Video: How to Attach Hooks, Eyes & Snaps
While on the road at the American Sewing Guild conference we caught up with Threads contributing editor Susan Khalje. In this quick video, Susan shares a simple technique for attaching hooks, eyes, and snaps securely to your garments. Try this method to get a couture finish for your garments.
Also, don’t miss Susan’s techniques for sewing thread bars and thread chains.
So simple! Looks very neat. I will be doing this from now on.
what kind of thread is recommended for this task?Thanks!
What a difference a small thing makes! Thank you for this.
Outstanding. I have never mastered the thread chain and she made it look so simple. thank you, Susan.
This is a method I will remember. Never could make my snaps and hooks and eyes look neat. Thinking maybe on some fabric buttonhole twist, single thread, might look neat also. Thanks.
Am using a Kindle Fire and the video is blank.
It's really frustrating! The video is unavailable although I am advised to try again later.
This isn't the first time I've tried to view a Threads video, only to find that I couldn't.
Hey guys, if you're not planning to make a video generally available, don't send us e-mails about it.
Thank you, that is so neat and gives a good looking finish.
Thank you for another tip from Susan K. I've learned so much from her.
Apparently your videos don't work on iPads either. Get with the times and make videos that everyone can watch!
I am in total agreement with the comments from (Cenimetara)!
Small item - brings about a great technique. Will use always.
My sincere thanks to Ms. Susan Khalje.
The video will not play on my computer, any ideas?
I'm so glad you're finding this useful - sometimes the smallest things make such a difference!
I generally use Gutermann thread - it's smooth as you sew (not grainy or lumpy), and it's available everywhere. I also love silk-finish Mettler cotton, but it's a little harder to find.
I know it's frustrasting, but Apple iPads will not play flash videos, the most used video format. This is a major shortcoming of the iPad and due to a failure to come to an agreement between Apple and Adobe.
Thanks for sharing such a simple, but more effective technique to sew on snaps. I like to see techniques by video.
I like Susan's comments about how couture techniques combine form and function. As an alterations specialist this is a technique that I will definately incorporate into my business. Thanks, Susan, for sharing. Linda at http://www.CustomFitAlterations
Susan: Thank you, so simple, so tidy. I kept thinking there was a better way, but on my own I didn't figure it out.
Our videos do usually work on the iPad, but there was a technical error with this series. This problem has been resolved, and they should work now. Thanks for your patience!
Excellent - thank you! Now, what is the couture way to finish on the back?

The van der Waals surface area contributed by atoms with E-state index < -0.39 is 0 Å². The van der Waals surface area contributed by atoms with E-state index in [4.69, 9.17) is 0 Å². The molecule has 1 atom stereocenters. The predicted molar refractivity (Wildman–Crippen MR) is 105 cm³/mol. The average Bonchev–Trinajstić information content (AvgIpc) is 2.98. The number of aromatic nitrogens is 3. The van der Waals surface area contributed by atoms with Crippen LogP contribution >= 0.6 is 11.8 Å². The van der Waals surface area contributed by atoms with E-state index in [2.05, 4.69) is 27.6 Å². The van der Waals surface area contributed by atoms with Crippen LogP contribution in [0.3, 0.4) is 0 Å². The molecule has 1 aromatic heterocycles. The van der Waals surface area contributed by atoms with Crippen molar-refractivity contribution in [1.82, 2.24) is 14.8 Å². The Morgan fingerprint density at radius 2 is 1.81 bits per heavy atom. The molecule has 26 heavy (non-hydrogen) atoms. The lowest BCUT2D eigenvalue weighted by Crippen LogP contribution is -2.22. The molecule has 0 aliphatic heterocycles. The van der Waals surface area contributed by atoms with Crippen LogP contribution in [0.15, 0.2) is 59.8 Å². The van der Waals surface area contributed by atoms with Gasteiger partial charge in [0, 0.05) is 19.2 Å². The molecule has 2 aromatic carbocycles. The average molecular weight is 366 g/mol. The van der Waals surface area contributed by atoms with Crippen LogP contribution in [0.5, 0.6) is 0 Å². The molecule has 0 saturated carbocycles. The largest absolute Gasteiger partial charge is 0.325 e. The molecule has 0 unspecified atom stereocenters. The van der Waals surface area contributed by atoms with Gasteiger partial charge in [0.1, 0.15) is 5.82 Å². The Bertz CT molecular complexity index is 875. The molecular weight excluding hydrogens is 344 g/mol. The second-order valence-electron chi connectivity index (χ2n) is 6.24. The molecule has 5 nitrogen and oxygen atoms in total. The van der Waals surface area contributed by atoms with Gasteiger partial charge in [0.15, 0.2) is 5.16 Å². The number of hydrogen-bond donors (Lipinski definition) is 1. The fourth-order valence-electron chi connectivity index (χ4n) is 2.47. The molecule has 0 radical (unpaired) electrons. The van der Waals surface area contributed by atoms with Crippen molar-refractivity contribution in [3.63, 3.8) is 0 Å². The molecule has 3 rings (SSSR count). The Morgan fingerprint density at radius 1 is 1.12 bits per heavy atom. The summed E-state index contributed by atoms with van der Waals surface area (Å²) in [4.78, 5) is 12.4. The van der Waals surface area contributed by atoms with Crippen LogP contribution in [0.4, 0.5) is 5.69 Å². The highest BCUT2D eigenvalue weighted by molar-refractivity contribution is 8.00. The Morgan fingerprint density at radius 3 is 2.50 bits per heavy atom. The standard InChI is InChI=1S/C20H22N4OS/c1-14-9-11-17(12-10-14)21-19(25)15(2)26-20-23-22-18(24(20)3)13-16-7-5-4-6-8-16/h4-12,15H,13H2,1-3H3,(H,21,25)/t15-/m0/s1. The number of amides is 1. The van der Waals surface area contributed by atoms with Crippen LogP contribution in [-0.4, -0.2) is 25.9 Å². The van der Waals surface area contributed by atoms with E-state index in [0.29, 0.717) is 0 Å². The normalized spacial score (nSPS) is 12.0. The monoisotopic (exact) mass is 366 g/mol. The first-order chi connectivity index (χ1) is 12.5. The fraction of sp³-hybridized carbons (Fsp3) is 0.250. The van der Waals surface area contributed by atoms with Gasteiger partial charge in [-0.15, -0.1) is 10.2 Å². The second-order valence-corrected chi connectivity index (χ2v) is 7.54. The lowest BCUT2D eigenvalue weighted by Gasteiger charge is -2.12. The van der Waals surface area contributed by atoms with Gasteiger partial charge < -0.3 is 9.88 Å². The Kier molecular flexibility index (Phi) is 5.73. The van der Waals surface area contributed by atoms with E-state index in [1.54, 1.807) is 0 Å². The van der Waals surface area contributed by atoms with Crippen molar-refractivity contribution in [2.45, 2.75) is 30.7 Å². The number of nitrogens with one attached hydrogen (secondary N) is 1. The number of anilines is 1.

What are the parts of the snap called? I have seen "flat part and pokey part" and "male and female". I prefer the the first names, but know that many people, teachers included, use the second. One of our male teachers gave an older stitcher a snap set to attach and specified that the female parts were to be sewn on the overlap side. She looked confused for a second, but looked at the 2 parts and then began to sew. When she was finished and gave him the garment, he said it was all wrong. Turns out that she would never have thought about "male and female" referring to sexual organs. The "pokey part" looked like a woman's breast and she began to sew. And that's why I always call them the pokey and flat parts.
I too would like to know how she finishes the back side, and in addition, I would like to see how to cover snaps with fabric - the couture way. Can we see a video on this?
Re. finishing the back - generally, this technique would be used where there are multiple layers, so that back is covered. Unless they're on terribly light fabric (I'm thinking of something like a single layer of chiffon, for a very lightweight placket), snaps usually go on to multiple layers - you tug on them after all, so the while situation has to be somewhat sturdy.
And I've always referred to the two parts as male and female, and sometimes one hears " ball and socket."
So much neater than my haphazard way. Thank you
I have learned and continue to learn so very much from Susan Khalje. Another simple but elegant and easy tip (once you have the know-how!). Thank you for sharing!
I learned this technique more than 60 years ago in a clothing construction class, taught by Mrs. Lockard, at Madison College (now James Madison U.) in Harrisonburg, VA. At that time we called it the buttonhole stitch and it was the manner in which we made quality buttonholes. Machine-made buttonholes were new on the scene and those attachments didn't always do a good job. Of course, bound buttonholes were also acceptable. Throw the thread counter clockwise, insert the needle in the created space, pull through and you had a locked stitch. We also used it to attach hooks and eyes as well as snaps and I do so to this day.
Thanks so much to Susan K., from one Maryland gal to another. I've learned so very much from you. Linda S.
Great technique! So simple and it holds them on very securely. Thanks for sharing this.